Texworld USA 2019

Fabrics flickering with glitter, sparkly threads and space-age leitmotifs are trending for fall 2020, a season poised to deliver highly detailed scenic textiles and an endless array of shimmer and shine, according to the textiles showcased during last week’s Texworld USA at the Jacob K. Javits Convention Center in New York.

And it follows that all things cosmic point to dark and somewhat daunting themes for fall: Texworld’s trend categories include amorphous, celestial concepts such as immemorial spell, apocalyptic fascination, astral ecstasy and synthetic dazzle. Color schemes are cool-toned and cover a wide spectrum, featuring a range of neutrals with names like “cosmic sediment” or “mineral brightness”; a slate gray and almost-black hue called “urban dust” and “shaded carbon,” respectively; a rich green titled “poisonous chlorophyll,” or “gelled lichen,” a mint-tone; a periwinkle blue referred to as “icy horizon” or “azure fragment,” a cyan blue, and brighter pops of color in the vein of “celestial pitaya,” a ruby-toned hot pink and “expanded sunflower,” a gilded yellow.

Cosmic sequined textile by Sintex. 

Prints for the season are complicated scenes that are sure to elicit conversation: Think of vignettes depicting detailed highway layouts, neighborhoods and landscapes, which may — or may not — seek to prompt questions about the banalities of everyday life, alongside geometric, highly textured metallic fabrics with a cosmic twist. “Our spot-on trend theme presented by our Texworld Art Directors is always an amazing tool for our attendees to take back to their brands and begin developing the trends for their upcoming seasons,” said Jennifer Bacon, show director, fashion and apparel.

Aerial city view textile by Anhui Royee International Co. 

Bacon explained, though, that sustainability remains to be the utmost prevailing trend for textiles. “At the moment, sustainability is the most relevant, but also most complicated subject within the textile and fashion industry. People need clarity and guidance, along with inspiration. We are focused on the sustainable future of the industry by providing more eco-friendly manufactures, panel discussions and dedicated section within our trend showcase. It’s an ongoing journey and we’re right on the pulse of it. Brands and consumers alike are interested in sustainability practices like efficient water use or how to avoid micro-plastics, and traceability and transparency within the supply chain.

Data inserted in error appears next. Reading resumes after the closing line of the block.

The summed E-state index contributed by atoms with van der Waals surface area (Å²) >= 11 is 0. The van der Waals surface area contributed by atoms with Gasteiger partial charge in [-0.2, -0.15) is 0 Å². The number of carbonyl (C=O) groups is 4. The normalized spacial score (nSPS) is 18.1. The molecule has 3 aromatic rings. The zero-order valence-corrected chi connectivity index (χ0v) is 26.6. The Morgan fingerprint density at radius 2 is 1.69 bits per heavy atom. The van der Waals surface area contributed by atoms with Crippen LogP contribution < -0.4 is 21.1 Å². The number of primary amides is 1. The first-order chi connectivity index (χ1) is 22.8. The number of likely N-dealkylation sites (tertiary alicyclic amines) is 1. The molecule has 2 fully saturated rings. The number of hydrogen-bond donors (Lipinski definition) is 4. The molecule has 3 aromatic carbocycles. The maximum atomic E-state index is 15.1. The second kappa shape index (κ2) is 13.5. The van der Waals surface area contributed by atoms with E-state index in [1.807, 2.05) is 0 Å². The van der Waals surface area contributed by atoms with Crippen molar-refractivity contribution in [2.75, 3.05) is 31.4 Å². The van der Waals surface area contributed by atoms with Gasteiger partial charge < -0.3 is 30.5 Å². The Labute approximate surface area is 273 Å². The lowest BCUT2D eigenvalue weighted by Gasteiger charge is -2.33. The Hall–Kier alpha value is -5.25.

Black rainbow textile by Permess International. 

Bacon continued, “We’re excited that we have become a leader that sheds light on these pressing environmental and multichannel issues. Although price will always be a factor, it’s important to address new innovations and new ways to work with recycled and eco-friendly materials and processes. Our show strives to provide new solutions that designers and industry experts can work with in the future.” That’s why Texworld’s ongoing focus on sustainability led to the development of Fashionsustain, a brand new one-day conference held on July 22 that originated in Berlin, dedicated to educating attendees on sustainable practices, the firm explained.

Shiny gray textile by S K Tex Co. 

Described as a conference devoted to the “fashion and textile industries’ processes and production mechanisms, through collaborations, new technologies and applied innovations,” show organizers said that

“with a goal of finding dynamic solutions to social and environmental problems, Fashionsustain’s purpose is to offer a fundamental transformation to the industry.” Speakers included industry leaders from Walmart, PVH Corp. and Athleta, covering topics such as circularity, traceability and sustainability solutions. Tricia Carey, director of global business development apparel, Lenzing, told WWD that there is an increased interest in circular economy topics, as well as an uptick in demand for recycled fibers. “[It was] amazing to see the strong response at Texworld USA this week regarding sustainability topics and Fashionsustain. And, it was especially wonderful to see the interest in circularity and Tencel x Refibra, [which are] made from cotton scraps.”

For more Business news from WWD, see:

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